Allergen Free Foods
by Meredith L. Phillips
We see reports about the increase of food allergies quite often these days. As an allergy sufferer myself, I recently decided to test some allergen-free food brands to see if store-bought items were worth the money or if I would have to give up cookies and other goodies for life. I couldn't rely on my taste buds alone, so I enlisted some hard-to-please kiddos and an "eat anything" guy for a well-rounded panel. The results were a mixed bag, so let me tell you what items were a hit and what should be left on the shelf!
Ian's Natural Foods - Red Banner
Background - Ian's Natural Foods offer a variety of wheat/gluten-free products. Some dry and frozen items are also milk, casein, egg, soy, and nut free. All Ian's items are free of artificial flavors, colors, and preservatives. Ian's reports an annual increase in reports of food allergies among children as growing by 10% per year and claims to provide "delicious" alternatives.
Cookies - The "cookie buttons" are crunchy and taste okay, but they are wheat/gluten free, which takes away some of the "normal" cookie texture. The base flour is made from soy, and the recipe is not allergen-free, just gluten-free. Watch all labels. I made this mistake the hard way. Assuming these were allergen-free like other products we were testing, I ate some before fully reading the ingredient list. I happen to be allergic to soy and luckily did not ingest many before the discovery. Most of the testers liked, but did not love, these cookie buttons and agreed they would not go out of their way to buy them since they do not replace the taste or texture of a "normal" cookie.
Frozen foods - There's no other way to say it: the texture of the Ian's chicken nuggets and corn dog nuggets is just not good. Our kid testers would not eat these, even after they peeled off the batter coating. The adults couldn't even choke them down. Something is missing - mostly taste and texture. Another drawback was that the products must be baked and cannot be microwaved, which takes away from the element of convenience and energy conservation with such kid-marketed "convenience foods." The general consensus, if the choice was between an allergic reaction or suffering these gluten-free items, was to avoid such products altogether.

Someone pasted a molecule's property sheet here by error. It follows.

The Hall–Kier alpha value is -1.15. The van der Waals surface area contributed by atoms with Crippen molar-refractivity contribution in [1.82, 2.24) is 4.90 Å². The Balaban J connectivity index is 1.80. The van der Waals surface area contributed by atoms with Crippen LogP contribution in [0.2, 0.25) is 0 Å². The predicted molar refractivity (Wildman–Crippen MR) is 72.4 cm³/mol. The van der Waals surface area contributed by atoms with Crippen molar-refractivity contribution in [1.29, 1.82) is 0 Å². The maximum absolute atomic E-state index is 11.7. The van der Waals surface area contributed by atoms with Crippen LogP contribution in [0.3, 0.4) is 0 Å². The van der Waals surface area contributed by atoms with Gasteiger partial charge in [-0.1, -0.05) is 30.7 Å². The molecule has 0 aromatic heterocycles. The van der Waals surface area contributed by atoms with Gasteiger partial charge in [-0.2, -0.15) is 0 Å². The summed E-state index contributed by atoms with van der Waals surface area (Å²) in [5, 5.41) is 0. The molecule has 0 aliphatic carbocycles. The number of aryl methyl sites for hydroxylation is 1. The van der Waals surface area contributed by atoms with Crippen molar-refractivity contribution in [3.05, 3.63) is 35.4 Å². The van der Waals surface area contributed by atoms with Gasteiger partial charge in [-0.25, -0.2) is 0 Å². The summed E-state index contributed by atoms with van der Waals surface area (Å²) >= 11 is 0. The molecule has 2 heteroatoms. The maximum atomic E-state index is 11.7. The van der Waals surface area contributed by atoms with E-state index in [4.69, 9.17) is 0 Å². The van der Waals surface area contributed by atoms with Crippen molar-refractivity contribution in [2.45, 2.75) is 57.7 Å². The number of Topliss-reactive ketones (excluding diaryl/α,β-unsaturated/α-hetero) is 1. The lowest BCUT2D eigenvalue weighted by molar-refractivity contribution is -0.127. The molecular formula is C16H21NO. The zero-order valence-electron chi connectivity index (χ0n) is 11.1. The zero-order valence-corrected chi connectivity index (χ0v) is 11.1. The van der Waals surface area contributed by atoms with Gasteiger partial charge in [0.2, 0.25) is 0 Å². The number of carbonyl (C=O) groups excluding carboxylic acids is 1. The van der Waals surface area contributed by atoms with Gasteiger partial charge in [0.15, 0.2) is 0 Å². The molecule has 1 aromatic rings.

Background - HomeFree claims to offer treats safe enough to be served anywhere, despite an estimated 2.2 million school aged kids with food allergies. HomeFree Treats are created in a dedicated bakery with no sulfates, casein, wheat, or sesame. The only soy used is lecithin, found in chocolate chips and similar items. All treats contain 100% whole grain, certified organic ingredients, no trans fats, and no cholesterol. A portion of HomeFree Treats' profits are donated to food allergy research and education. HomeFree items are not gluten-free but lack so many other standard cookie ingredients, we wondered if they would live up to the company's claim of "Treats you Can Trust." Would these really be a treat, or just another mealy, sub-standard venture into the world of tasteless dough?
Cookies - We tested several flavors of HomeFree cookies and absolutely LOVE the texture. Okay, so these are not gluten-free, but they are free of eggs, soy, dairy, peanuts, and tree nuts. I put them to the test with my husband and my children, ages 12 and 2, none of which have food allergies but all happen to love junk food. They were all very pleased with the taste and texture of these treats, even the oatmeal kind. We tried them on some friends, as well. Big individually wrapped chocolate cookies with gooey chocolate chips and various bite-sized boxed cookies had the same scrumptious textures, pleasing every age and type of tester we enlisted. Adult testers could not believe these were made with no eggs or dairy. HomeFree avoids the top eight food allergens, which can leave a lot to be desired in some products. Somehow, HomeFree manages to keep their foods safe, delicious, and kid-approved.
3 Lessons Learned
1. We should all watch labels very carefully and ask questions whenever in doubt.
2. Don't expect a specialty food like a gluten-free product to taste the same as the original. Give it a chance to feel and taste like a brand new food choice. Introducing something as a "treat" or "buttons" but not necessarily a "cookie" helped my kids to accept an allergen-free item as a cool new choice, rather than something sub-par or to be tolerated instead of enjoyed.
3. Don't pay more for something you just won't eat. Original texture or not, if it isn't good, your kids won't eat it. However, if your allergies lead you to HomeFree Treats, you'll be very satisfied.
We hope there are better alternatives to come for those who need to avoid gluten. For now, at least sufferers of the top eight allergens have some tasty options.